On my second day in Scotland, after I’d slept off some of the jet lag, I ventured onto a tour bus that took me to the Glasgow Cathedral. In the bright sunshine, the cathedral stood as a dark example of Gothic architecture, built before the Reformation, older than Lutheranism and anything I’d experienced since my college trip to Europe almost 20 years ago.
A tour guide told of how the cathedral used to be called “The Pink Church” because its stones had a pink hue, but with the Industrial Revolution came soot and grime. Cleaning it would damage the exterior, yet the shaded stone holds a beauty of its own.
It was a warm afternoon yet once I stepped into the church it was dark and cool, with tourists milling around quietly. I first noticed signs of church life in the main area, including a sign-up for coffee following worship services on Sundays. The cathedral is still an active Christian congregation and part of the Church of Scotland.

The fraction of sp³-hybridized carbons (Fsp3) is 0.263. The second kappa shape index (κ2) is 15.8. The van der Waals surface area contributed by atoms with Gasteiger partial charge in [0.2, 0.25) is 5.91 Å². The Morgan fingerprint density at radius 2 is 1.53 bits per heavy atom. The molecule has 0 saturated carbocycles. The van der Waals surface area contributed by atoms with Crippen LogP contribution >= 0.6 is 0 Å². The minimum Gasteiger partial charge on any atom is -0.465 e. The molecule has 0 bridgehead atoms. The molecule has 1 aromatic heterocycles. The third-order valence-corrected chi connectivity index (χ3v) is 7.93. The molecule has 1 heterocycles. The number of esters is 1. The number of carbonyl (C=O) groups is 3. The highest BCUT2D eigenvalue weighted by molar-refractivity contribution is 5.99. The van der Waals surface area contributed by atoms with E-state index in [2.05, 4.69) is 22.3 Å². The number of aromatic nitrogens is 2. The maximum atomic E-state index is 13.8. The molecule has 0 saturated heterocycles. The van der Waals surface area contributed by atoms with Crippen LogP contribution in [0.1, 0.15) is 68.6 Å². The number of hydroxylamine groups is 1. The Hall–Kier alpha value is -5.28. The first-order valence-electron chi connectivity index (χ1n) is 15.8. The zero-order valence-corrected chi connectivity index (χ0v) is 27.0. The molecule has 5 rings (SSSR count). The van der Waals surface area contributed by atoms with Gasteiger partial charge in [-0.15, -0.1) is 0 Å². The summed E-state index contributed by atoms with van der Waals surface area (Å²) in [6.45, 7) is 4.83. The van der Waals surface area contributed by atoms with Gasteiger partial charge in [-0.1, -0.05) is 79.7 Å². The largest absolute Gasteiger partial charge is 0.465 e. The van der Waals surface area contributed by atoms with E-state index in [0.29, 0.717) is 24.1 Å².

The main worship area is surrounded by stained glass windows, including one portraying the beauty of creation with a river running through the trees:
My next steps led me to a small table with candles, blank note cards, pencils and a box that said this:
In that moment, so far from home, I felt the common bond of prayer, a bond that surpasses distance, time, language and even death itself. As I wrote my prayer and tucked it into the box, I was grateful for those who would share in my prayer, experiencing a vision of congregation members in Glasgow praying for the people of my church in White Bear Lake. I thought of the stream of tourists flowing through the cathedral all year round and the people who prayed for them all.